I’ve been fairly busy lately with three reviews on my plate: two soundtracks for this blog and a single for OriginalSoundVersion where I’ve pretty much settled in as their J-pop reviewer even if I prioritize on anime-related songs. Combine all of that with the workload from my day job, and that doesn’t leave me with a huge chunk of time.
Anyways, that was me trying to say that despite the catchy title, this isn’t going to be a regular column or anything. There are a couple things that caught my attention last week, and I just thought that I’d combine them all here for the sake of convenience. Take a look after the jump.
One thing that I do want to promote is Peter Shillito’s radio show for The Cat, which records out of Crewe and Nantwich in the UK. His show, titled “Neko Desu,” focuses on anime music, mostly OP/ED stuff rather than BGM, but it promises to be an hour long and should have some interesting songs for people to check out. I found out about this through his twitter request for music and I think one of my suggestions got picked. Which one it is, I don’t know, but I’ll certainly look forward to finding out. After all, a man who likes Hidamari Sketch and anime music can’t be all bad.
The inaugural broadcast starts at 10 PM this Wednesday GMT which you can tune in here. So for folks living in the West Coast of the US, that would be 2 PM local time.
Jeriaska over at GameSetWatch posted an interview he had conducted with composer Kenji Kawai. Kawai’s background should be pretty well known to anime fans since he scored the soundtrack to shows such as Seirei no Moribito and Eden of the East and this interview focuses on his game compositions and film scores moreso than the works that he’s produced for TV series.
Much of the information given here isn’t really all too new. One question that I did find interesting was when Jeriaska asked:
Question: There is a haunting female chorus that appears in the intro of both Ghost in the Shell films. Was there a particular motivation behind finding this sound that so many viewers associate with the films?
Answer: At first the director had requested primitive drum sounds. I felt it would be even more effective if there were a chorus on top of it, something in a Bulgarian style. There are folk singers with very distinctive voices in Japan, and that’s who we found for the vocal roles.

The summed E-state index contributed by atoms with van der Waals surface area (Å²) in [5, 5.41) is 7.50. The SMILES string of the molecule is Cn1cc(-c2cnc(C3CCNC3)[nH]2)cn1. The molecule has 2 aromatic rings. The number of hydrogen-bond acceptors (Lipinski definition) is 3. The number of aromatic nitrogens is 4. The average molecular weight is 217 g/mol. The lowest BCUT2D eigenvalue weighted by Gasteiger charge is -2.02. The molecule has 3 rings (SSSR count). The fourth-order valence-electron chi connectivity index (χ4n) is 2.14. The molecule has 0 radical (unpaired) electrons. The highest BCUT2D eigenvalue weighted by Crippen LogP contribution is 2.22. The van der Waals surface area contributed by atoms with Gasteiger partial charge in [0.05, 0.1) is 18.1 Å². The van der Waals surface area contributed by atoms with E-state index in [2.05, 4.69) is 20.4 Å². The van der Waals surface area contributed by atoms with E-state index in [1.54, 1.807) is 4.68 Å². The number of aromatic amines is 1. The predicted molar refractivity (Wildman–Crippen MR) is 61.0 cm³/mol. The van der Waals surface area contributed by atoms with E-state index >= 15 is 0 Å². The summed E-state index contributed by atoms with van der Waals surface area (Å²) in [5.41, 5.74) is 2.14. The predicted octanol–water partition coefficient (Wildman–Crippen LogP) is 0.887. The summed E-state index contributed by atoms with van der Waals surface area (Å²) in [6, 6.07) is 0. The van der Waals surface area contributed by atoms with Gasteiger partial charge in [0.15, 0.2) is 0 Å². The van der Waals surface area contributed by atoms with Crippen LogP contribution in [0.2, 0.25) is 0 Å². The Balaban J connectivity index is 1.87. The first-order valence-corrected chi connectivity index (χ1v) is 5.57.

It turned out to be quite different from my original concept of a Bulgarian style. This vocal section was extremely challenging to get right because Japanese folk songs traditionally do not have a chorus. They aren’t set to these particular rhythms, either.
Directly after the movie was released I noticed no one mentioned the music. That made me a little worried. Now that I think about it, I guess no one could critique it because it was such an unusual kind of music that no one had ever heard before. Innocence was basically a direct continuation of Ghost in the Shell, so I retained almost the exact same style.
Piece in question can be heard here.
First off, it gives a bit of an insight into the music composition process for anime series for those of you who aren’t aware of how the it all works. The other thing is that it’s indicative of Kawai’s ability to bring out the haunting atmosphere really well through the use of the chorus in general. I’m not a huge fan of his by a long shot, but the music he composed for Fate/Stay Night had a pretty good mixture of creepy and tragedy floating about and I feel that he’s at his best when he’s channeling that heavy atmosphere (it didn’t work in the case of Higurashi however).
Finally, if you wanted to know about the inner workings of the Japanese music industry with all its warts and corruption schemes, you can check out the interview that Tokyo Damage Report conducted with SATOH-SAN, a former Visual Kei record executive. While a lot of this is more on what visual-kei bands go through, it wouldn’t surprise me if a significant chunk of this applied to J-pop either, like that line about how the labels focus more on image than the actual musical content. That might explain why so many terrible artists are still given the opportunity to torment us with their singing, but I guess my niche would be dissolved if all the music that gets released were all good.
My second favorite part deals with the fans and the urgent need for all fans to be taken in by the fantasy that visual-kei bands have created for themselves so that they will attend the band’s concerts. Even better is how far aggressive fans will go in order to gain the status of the #1 fan of a given band. Fisticuffs aren’t unknown and their other activities described in the interview feel like something sports hooligans would do.
In other words, the antics in Detroit Metal City are funny, but its depiction might be frighteningly accurate.
Hat tip goes out to JPMeyer for that last article via GRSI.